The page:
Howdy, partners! I’d like to welcome y’all to Mastication Monologues where you’ll read some of the most unique and creative restaurant reviews in the world. I’ve been around the world and eaten many interesting meals, but I have to say that American barbecue is one of the most comforting foods I’ve tried and enjoyed. The word “barbecue” originates from the Taino Indian word “barabicu” that was adopted by the Spanish as “barbacoa” and eventually made it to English as the form we have now. As for the origin of the cooking method, it was a Colombian exchange moment to thank for it. First, the Spanish introduced the pig, the staple of American barbecue, to the Americas, and the Native Americans showed European settlers how to smoke the meat and slow roast it over different types of wood to get different flavors. All of this slowly evolved as the barbecue we know today. However, if you go to different parts of the United States and ask for barbecue, you will encounter regional specialties that highlight the resources local cooks can utilize. For example, Hawaiian barbecue does have pork, but it is served in a luau style with a full pig roast and tropical fruit based sauces. While Midwestern sauces are tomato based and much sweeter than the spicier sauces from Texas. The list goes on and on, but today’s restaurant, Green Street Smoked Meats, falls into the Texas category of barbecue.
We ended up at Green Street in the middle of the day of all days for a foodie: Taste Talks. While we were still reeling from meeting the famous and friendly Rick Bayless, we really were fading from hunger after talking about so much delicious food. So we decided to go to Green Street Smoked Meats. It was set back in a charming alley that would be hopping during the summer but not during our drizzly gray afternoon. Upon walking in, we were greeted with the jazzy baseline of Jerry Lee Lewis and sawdust on the floor. It was set up like a quirky Texas bbq roadhouse like you might find in the Lone Star state. There were beers in old sinks filled with ice you could pick up before wandering up to the food board that was hanging in front of the all wood smoker. We perused the menu as the chefs were expertly slicing ribs, pork belly, and this sweet sweet brisket.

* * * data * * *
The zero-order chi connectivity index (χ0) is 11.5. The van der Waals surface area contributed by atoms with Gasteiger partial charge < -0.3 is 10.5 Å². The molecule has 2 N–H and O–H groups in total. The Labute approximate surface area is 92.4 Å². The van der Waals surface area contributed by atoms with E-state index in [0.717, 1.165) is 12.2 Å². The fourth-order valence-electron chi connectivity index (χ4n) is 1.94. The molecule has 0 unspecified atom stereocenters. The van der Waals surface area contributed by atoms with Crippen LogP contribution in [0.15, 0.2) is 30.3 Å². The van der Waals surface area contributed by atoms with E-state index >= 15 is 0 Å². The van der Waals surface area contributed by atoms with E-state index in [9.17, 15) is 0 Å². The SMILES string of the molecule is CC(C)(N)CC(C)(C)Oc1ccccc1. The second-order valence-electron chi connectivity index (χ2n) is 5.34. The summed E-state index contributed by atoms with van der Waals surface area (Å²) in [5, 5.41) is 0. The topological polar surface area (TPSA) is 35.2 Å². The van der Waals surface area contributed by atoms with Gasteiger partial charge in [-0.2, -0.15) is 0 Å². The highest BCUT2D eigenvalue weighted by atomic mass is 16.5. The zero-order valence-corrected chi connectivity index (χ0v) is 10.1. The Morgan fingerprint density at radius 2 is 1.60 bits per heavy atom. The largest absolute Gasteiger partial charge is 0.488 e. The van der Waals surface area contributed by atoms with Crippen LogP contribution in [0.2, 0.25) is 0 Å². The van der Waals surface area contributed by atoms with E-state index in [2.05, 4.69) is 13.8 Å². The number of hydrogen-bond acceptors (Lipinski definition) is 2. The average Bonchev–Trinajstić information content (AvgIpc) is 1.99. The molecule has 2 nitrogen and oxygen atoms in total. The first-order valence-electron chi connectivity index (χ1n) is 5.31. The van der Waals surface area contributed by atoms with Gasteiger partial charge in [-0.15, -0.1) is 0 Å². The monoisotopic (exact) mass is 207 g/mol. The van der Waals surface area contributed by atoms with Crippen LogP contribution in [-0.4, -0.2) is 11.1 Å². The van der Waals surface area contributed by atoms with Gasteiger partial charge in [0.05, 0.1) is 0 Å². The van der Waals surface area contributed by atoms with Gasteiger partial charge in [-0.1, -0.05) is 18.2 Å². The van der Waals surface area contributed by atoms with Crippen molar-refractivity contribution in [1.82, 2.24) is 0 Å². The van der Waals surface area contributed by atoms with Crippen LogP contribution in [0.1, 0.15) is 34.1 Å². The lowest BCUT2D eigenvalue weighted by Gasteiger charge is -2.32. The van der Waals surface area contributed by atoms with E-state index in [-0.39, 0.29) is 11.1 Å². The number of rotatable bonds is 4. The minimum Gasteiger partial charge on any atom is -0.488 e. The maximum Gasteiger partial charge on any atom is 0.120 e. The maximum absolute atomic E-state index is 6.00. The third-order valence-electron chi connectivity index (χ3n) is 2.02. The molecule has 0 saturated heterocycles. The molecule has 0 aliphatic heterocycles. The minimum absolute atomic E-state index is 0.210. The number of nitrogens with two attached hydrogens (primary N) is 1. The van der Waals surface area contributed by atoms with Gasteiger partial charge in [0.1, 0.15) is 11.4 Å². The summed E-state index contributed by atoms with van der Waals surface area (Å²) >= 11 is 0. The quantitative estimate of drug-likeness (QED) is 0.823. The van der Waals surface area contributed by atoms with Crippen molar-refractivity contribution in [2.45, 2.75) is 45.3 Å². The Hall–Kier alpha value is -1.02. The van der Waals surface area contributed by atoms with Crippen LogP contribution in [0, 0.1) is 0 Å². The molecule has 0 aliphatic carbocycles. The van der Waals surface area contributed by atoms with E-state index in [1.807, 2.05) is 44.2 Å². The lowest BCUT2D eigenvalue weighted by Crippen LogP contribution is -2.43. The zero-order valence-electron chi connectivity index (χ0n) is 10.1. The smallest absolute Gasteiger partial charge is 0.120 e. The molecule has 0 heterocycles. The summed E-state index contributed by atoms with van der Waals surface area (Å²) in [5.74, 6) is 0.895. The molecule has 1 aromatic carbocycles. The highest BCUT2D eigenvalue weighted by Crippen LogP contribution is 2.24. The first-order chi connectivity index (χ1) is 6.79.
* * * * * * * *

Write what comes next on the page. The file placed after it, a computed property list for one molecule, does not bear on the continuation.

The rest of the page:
Eventually we decided on getting a half pound of pork belly ($12.50), a Frito pie ($6), spicy pickles ($4.95), and potato salad ($4.95). Once they served it all to us on a tray, cafeteria style, we got a seat at one of the communal bench seats in the main dining area. We also needed something to drink, so I bellied up to the bar to get Janice a beer she noticed at the bar due to its, shall we say, “distinctive” draft handle.
I later found out that this beer was called a Morning Wood that was brewed in Chicago and was a lip-smacking, mildly malty red ale ($9). As for me, I got a cheaper Lone Star beer ($4) which dates all the way back to 1884. The price justified the flavor. It was your typical American lager with roots in German pilsner traditions, i.e. light on taste and body. However, it was clean and refreshing while sampling all of our food. First, all of it was the perfect amount of food for the two of us. Second, the pork belly was a meaty masterpiece. Not only was it sliced to an ideal thickness to let it melt on your tongue, but the peppercorn crust combined with the smoke gave it a real bold flavor with a spicy afterbite that kicked its spurs into your palate. The Frito pie has made many appearances on King of the Hill, including an episode where a Bostonian client’s wife was taken aback by this spicy Southern treat. I think the best way to describe this unique Texan side would be corn chip nachos. It was served up in the Frito bag, and the chips were covered with cheese, ground beef, beans, and jalapenos. Unfortunately, taste-wise it wasn’t as big as the state it hails from. The Fritos were too soggy due to the massive amount of toppings, so it just tasted more like a chili with a couple jalapenos on top with the occasional crunch. The spicy pickles were not as disappointing but not spectacular. True, they were sour and provided a fresh alternative to the heavier meat dishes, but I didn’t really understand where the “spicy” element was. I just tasted a lot of vinegar and pickling brine coursing over the onions and pickles. Finally, there was the potato salad that was actually the better of the two veggie sides. It utilized small red potato segments coated in a semi-thick slathering of cumin-infused mayo that gave the tubers a funky zest with each forkful.
Overall, our trip to Green Street Smoked Meats was an enjoyable visit during a day all about food. While I’m sure it doesn’t truly recreate the true Texas flavor like the home of the Cowboys and the Bush family, I’d recommend it as a fun and finger-licking good time and one of the best barbecue joints in Chicago. Just remember to bring your wallet, buckaroo!